There were two moments in Adaeze’s life when she knew she would never be the same again.
The first was when Obinna, in the presence of all their friends, planted a kiss on her lips. Obinna was unlike any boy she’d known. He had a slim, narrow face and thin limbs, attached to a very tall body and it made him look like a frail tree twig that would snap under any kind of pressure. His skin was smooth and dark, and would always shine when he was sweating. He still turned his face away when he was embarrassed – even though he was all of sixteen years and it was a thing only women and children did.
In a time when a boy didn’t even dance with a girl till his parents had gone to visit her parents with palm wine, Obinna had in the most abominable way possible, claimed Adaeze and they became inseparable.
For months after, all anyone saw of both of them was a blur as they moved about together in a whirlwind of their romance. The one time Adaeze’s friends spotted her without him, they pounced on her. Every one of them had a thing or two to say. Especially fat Ngozi, who was frequently called, ‘onye asiri’ – an Igbo name for someone who went around minding other people’s business and talking about it. Ngozi had told Adaeze that she knew all about the bad, bad things she and Obinna did under the mango tree. Did she not know it was a wrong to kiss a boy that wasn’t her husband on the lips? What kind of girl behaved like that with a boy she wasn’t married to? The other girls had nodded approvingly behind Ngozi as she gripped Adaeze’s shoulders and tried to shake some sense into her. But she had simply smiled at them in pity. They didn’t know, so they couldn’t understand, that love, like rain, does not choose the time to fall. She’d walked away from them basking in her knowledge of what it was to love and be loved by Obinna.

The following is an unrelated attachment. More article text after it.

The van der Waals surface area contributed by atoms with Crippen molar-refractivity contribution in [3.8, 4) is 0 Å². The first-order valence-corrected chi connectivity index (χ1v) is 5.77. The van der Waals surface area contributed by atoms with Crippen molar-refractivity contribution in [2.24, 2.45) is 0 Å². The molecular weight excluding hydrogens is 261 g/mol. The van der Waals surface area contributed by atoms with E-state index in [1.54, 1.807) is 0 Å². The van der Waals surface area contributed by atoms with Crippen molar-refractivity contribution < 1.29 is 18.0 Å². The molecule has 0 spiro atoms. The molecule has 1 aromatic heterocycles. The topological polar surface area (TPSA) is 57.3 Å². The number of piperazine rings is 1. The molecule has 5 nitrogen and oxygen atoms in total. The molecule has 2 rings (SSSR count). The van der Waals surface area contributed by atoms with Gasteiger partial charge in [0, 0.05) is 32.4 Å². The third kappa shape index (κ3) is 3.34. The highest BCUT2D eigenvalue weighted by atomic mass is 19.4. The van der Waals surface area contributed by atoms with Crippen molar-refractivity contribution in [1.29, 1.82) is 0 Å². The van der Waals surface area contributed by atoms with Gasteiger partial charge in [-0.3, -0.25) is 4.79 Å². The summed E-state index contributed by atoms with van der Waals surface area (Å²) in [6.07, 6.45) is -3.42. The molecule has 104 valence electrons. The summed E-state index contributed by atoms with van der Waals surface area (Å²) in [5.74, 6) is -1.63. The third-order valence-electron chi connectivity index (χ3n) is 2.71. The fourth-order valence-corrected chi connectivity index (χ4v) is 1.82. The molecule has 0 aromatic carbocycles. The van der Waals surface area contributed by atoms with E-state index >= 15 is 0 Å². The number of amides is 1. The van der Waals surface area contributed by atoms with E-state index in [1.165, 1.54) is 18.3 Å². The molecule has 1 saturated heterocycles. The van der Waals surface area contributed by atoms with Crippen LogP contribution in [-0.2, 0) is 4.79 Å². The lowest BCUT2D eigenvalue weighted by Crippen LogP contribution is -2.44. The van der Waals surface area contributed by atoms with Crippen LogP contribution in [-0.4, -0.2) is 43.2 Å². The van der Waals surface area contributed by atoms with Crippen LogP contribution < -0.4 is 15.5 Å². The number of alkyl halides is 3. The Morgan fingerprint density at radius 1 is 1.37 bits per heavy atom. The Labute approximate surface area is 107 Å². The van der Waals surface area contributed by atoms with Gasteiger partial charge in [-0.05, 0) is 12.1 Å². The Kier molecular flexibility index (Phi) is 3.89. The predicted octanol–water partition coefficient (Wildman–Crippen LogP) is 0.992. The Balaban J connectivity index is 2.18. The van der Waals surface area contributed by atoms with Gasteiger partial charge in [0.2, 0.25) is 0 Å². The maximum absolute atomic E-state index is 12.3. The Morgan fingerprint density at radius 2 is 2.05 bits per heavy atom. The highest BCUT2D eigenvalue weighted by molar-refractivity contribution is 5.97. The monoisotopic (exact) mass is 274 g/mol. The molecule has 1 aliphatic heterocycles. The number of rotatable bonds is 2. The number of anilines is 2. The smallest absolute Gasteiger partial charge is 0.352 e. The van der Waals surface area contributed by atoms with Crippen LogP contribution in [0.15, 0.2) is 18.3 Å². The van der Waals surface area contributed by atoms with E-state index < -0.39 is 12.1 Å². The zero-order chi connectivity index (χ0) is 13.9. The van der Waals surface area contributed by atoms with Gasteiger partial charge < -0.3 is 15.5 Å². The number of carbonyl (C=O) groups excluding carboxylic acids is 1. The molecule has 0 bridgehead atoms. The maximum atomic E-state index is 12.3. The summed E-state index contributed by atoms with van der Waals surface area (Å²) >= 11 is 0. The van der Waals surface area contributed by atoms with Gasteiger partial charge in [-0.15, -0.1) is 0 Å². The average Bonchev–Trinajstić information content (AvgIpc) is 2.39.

It was a hot afternoon in late 1967. The civil war had come. It brought simple things – like buying and selling in the market, singing and dancing in the village square and even the relationship Obinna had with Adaeze – to a halt.
Obinna had told Adaeze he wasn’t going to wait till he was conscripted. She held his hand in hers as he spoke of how he would acquire an Ogbunigwe – a locally fabricated gun that killed in large numbers. Adaeze had dropped his palm quickly as if it were something hot and turned away from him. When he touched her shoulder and turned her to him, she screamed into his face, “Don’t touch me!” She then balled her palms into fists and hit him on his bony chest.